Acting Cobb County District Attorney John Melvin announces new funding and tactics for addresing the opioid epidemic. (Meris Lutz/AJC)

Cobb law enforcement unveils new program to combat opioids

Top law enforcement officials in Cobb County gathered Wednesday to announce new measures to tackle the opioid crisis raging through a county that has one of the highest overdose death rates in the state.

Opioids account for a large percentage of those fatalities and the plan will include an opioid fatality review committee and support services for some defendants struggling with addiction.

John Melvin, the interim district attorney, said the initiative, funded by a $900,000 federal grant, will give individuals who would not otherwise qualify for one of the county’s accountability courts the opportunity to seek treatment.

“Cobb county has dramatically and negatively been affected by the opioid crisis,” said Melvin. “The pursuit of this grant demonstrates the commitment of this county and our agencies to address the opioid problem and to offer hope.”

Melvin made the announcement at a press conference held outside the courthouse, flanked by representatives from the U.S. Attorney’s Office, the Cobb Sheriff’s Office, Public Safety Director Mike Register and Smyrna Police Chief David Lee.

Wednesday’s announcement comes just weeks after Marietta Police Chief Dan Flynn pulled his department out of a joint county narcotics task force. His rhetoric was seen as a rejection of the aggressive, lock-them-up drug policy that has dominated law enforcement over the past several decades. Flynn said he was redirecting his officers to focus on “evidence-based” prevention and intervention efforts.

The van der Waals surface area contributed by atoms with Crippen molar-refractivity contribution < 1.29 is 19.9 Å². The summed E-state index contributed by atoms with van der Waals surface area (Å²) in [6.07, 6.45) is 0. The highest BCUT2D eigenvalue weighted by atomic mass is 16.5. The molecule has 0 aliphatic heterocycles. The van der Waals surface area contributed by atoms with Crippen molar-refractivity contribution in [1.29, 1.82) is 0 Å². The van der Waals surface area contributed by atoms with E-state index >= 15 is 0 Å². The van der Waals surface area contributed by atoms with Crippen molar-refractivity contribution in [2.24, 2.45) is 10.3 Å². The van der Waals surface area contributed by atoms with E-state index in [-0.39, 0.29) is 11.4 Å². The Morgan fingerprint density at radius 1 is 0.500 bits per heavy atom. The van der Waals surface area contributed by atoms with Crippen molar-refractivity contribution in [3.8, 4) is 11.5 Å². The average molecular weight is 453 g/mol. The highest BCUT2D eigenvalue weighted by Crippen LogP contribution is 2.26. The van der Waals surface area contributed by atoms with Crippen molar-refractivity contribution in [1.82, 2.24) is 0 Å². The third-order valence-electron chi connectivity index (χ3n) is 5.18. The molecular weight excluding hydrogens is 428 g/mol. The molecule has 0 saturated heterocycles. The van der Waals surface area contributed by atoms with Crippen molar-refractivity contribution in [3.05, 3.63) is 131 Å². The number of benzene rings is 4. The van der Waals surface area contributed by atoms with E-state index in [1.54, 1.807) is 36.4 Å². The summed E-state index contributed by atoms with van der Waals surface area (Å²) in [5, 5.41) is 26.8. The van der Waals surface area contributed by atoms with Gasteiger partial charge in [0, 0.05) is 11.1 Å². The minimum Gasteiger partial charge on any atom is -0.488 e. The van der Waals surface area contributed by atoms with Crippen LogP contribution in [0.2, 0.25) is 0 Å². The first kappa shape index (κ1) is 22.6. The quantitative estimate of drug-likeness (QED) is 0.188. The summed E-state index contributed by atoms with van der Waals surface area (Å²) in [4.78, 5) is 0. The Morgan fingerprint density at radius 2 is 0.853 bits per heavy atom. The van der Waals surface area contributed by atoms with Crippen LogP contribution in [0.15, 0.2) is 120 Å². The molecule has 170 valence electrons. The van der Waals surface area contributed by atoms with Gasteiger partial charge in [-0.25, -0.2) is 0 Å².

The chief’s comments drew criticism from the other Cobb law enforcement leaders who said the task force was already incorporating prevention measures, and several, including Melvin, reiterated themes of teamwork.

“Today’s announcement is just further evidence that we’ve always been on the side of punishing people that need punishment and helping the people that need help,” Melvin said.

Flynn, through a spokesperson, said he was unable to attend the event due to a family medical emergency but that he “totally agrees with all of his law enforcement colleagues that we need to fight the opioid crisis together.

“I look forward to seeing the results of this vital study,” Flynn said.

The DA’s office has already used the grant money to hire an investigator and case manager to look into all overdose deaths and near fatalities in the county. Cobb will use the information to go after drug supply routes while offering support services to offenders who are not considered traffickers.

County Commissioner Bob Ott said the commission also needs to know where and how to allocate resources and education as the types of drugs making their way into Cobb changes. He pointed out that recently, most deaths are a result not of heroin of of a dangerous synthetic called fentanyl.

“Our goal is to keep people from getting to these guys,” he said, gesturing to the law enforcement officials. “You have to keep up with it.”